World Sanitation Day (or World Toilet Day), which is celebrated today, November 19, has been promoted by the United Nations since 2013. This year its motto is "Sustainable sanitation and climate change" and seeks to raise awareness about the new reality to the one we face. Floods, droughts, and rising sea levels can damage any part of a public sanitation system - pipes, tanks, or treatment plants - and lead to wastewater discharges, which can create a public health emergency , as well as deteriorating the environment. For this reason, it is urgent to strengthen sanitation systems to withstand inclement weather and be sustainable.
According to the United Nations, some 4.2 billion people around the globe have sanitation systems that are poor and vulnerable or, in some cases, completely lacking. For this reason, the Sustainable Development Goals (SDGs), the roadmap to achieve a more equal and just world, include in their sixth point the commitment to achieve clean water and sanitation for the entire world population by 2030. The COVID-19 pandemic has highlighted the vital importance of both services in preventing and containing infectious diseases, including cholera and typhoid fever. Public-private partnerships (point 17 of the SDGs) are essential to make them universal.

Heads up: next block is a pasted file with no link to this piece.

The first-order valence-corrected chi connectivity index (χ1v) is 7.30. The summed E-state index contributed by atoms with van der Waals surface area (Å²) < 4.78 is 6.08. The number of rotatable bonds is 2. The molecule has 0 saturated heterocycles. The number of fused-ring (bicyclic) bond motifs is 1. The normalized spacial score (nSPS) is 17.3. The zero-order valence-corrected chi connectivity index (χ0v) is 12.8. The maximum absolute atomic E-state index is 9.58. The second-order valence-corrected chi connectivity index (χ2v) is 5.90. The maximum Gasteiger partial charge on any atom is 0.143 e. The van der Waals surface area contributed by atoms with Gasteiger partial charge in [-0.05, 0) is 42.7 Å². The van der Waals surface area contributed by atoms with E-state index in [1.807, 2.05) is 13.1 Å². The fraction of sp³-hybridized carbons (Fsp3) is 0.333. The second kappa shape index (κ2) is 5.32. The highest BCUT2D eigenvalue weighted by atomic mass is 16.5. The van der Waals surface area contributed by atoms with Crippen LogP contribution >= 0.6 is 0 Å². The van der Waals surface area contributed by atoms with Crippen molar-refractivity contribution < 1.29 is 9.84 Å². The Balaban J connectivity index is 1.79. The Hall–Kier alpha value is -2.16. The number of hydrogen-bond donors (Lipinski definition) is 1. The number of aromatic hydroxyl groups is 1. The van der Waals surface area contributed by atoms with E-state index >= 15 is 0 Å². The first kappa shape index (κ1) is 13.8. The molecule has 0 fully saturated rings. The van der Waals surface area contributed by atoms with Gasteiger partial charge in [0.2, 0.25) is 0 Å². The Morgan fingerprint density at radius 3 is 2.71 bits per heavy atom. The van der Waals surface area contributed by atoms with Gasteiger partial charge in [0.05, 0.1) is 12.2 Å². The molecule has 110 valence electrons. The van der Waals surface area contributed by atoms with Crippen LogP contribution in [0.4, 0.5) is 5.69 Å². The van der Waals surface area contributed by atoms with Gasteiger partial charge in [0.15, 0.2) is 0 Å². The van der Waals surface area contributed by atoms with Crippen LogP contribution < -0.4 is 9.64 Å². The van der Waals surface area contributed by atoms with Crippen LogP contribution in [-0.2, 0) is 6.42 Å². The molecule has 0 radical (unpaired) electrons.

The new challenge in the face of climate change is to ensure that cities such as León, in which the mixed company of Aguas de León manages the water supply and the sanitation network, evacuate with the least ecological impact a flow of water (wastewater and rainwater) growing. The problem is that the rainwater is not clean due to polluting emissions from car traffic and industries. Therefore, a revolution in management is necessary, hand in hand with digitization and new technologies. It involves introducing sensors throughout the network, treating the data globally, developing sewer cleaning programs and comprehensively managing tanks and reservoirs.
Responsible sanitation: everyone's action is essential
In addition, given the exceptional situation of more hours spent in homes created by the pandemic, Aguas de León recalls the importance of not flushing cigarette butts, oil, personal care products (masks, wipes, tampons and swabs) down the toilet and sink , among others) and medications. These wastes are responsible for important clogs in the downspouts of neighboring communities and public sewers, with an increase in the cost of between 10 and 15% in the cost of maintaining the networks, that is, an additional 230 million euros per year in Spain according to the Spanish Association of Water Supply and Sanitation (AEAS).